In the upper right corner of the map are some checkboxes letting you adjust what charging stations to view. Set it up to view “Public Stations” and “In Use Stations”. Add the “High Power Stations” to include fast charging facilities. You can select/deselect these checkboxes to see the effect on available charging in your area.

Clicking on a pin gives more data, such as the street address, ownership of the charging station, and any fees or other requirements to use the charging station. All of this is important information to capture. For example, you need to know which charging networks to join.

The goal is to locate the nearest charging stations to each of your destinations, especially the destinations requiring a long drive. With luck you’ll find them AT your destinations, or else within easy walking distance.

For bonus points, look up “amenities” near the charging stations. You may end up spending 3 hours at the charging station. Wouldn't it be a nice convergence of goals to accomplish something else while the car is charging? Maybe the charging station is in a library parking lot? Or a store (groceries etc) where you need to shop? Or near your church? Other applications like Yelp are useful for finding amenities.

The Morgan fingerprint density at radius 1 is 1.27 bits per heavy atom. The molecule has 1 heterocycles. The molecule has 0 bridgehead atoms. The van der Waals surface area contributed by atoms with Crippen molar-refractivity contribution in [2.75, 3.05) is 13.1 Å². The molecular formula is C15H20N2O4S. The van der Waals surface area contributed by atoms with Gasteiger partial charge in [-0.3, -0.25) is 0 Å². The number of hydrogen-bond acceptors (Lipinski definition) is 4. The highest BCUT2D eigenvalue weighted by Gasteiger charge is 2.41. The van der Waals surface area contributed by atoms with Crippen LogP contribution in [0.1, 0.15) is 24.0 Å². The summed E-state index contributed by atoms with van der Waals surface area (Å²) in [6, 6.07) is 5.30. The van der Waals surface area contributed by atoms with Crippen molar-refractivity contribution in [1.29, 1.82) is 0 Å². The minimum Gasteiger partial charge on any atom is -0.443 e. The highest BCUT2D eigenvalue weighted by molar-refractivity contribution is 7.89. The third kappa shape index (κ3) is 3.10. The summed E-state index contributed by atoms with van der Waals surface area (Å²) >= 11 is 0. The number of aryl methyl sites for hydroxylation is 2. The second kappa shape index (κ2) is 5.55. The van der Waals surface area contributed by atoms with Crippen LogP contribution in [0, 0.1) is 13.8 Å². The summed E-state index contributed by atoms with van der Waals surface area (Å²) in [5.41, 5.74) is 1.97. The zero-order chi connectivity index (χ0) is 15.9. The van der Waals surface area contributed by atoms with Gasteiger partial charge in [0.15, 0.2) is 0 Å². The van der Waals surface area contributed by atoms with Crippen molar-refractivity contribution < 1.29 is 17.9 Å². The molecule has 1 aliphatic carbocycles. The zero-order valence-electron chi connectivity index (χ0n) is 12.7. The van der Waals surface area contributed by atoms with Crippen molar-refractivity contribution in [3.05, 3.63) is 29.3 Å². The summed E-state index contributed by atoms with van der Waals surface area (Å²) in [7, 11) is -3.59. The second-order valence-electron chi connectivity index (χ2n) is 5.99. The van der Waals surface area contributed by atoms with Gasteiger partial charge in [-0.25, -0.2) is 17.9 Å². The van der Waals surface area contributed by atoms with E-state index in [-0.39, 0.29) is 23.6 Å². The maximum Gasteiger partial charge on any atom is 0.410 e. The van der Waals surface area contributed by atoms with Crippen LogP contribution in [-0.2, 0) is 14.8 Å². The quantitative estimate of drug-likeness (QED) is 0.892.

The two most important locations to charge your car are at home and at work. Each are places where you’re naturally spending many hours, meaning the car can easily be charged while you’re working or sleeping. Does your employer offer charging to employees? Even a lowly 120 volt outlet is useful if that’s all you have available. See Electric car charging speed and effective trip speed on road trips

Step 3 - Getting around town with your electric vehicle

Now that you’ve collected data on your travels, and on the nearby charging stations, you should have a good sense of your ability to get around with an electric vehicle. It’s time to put the data to the test.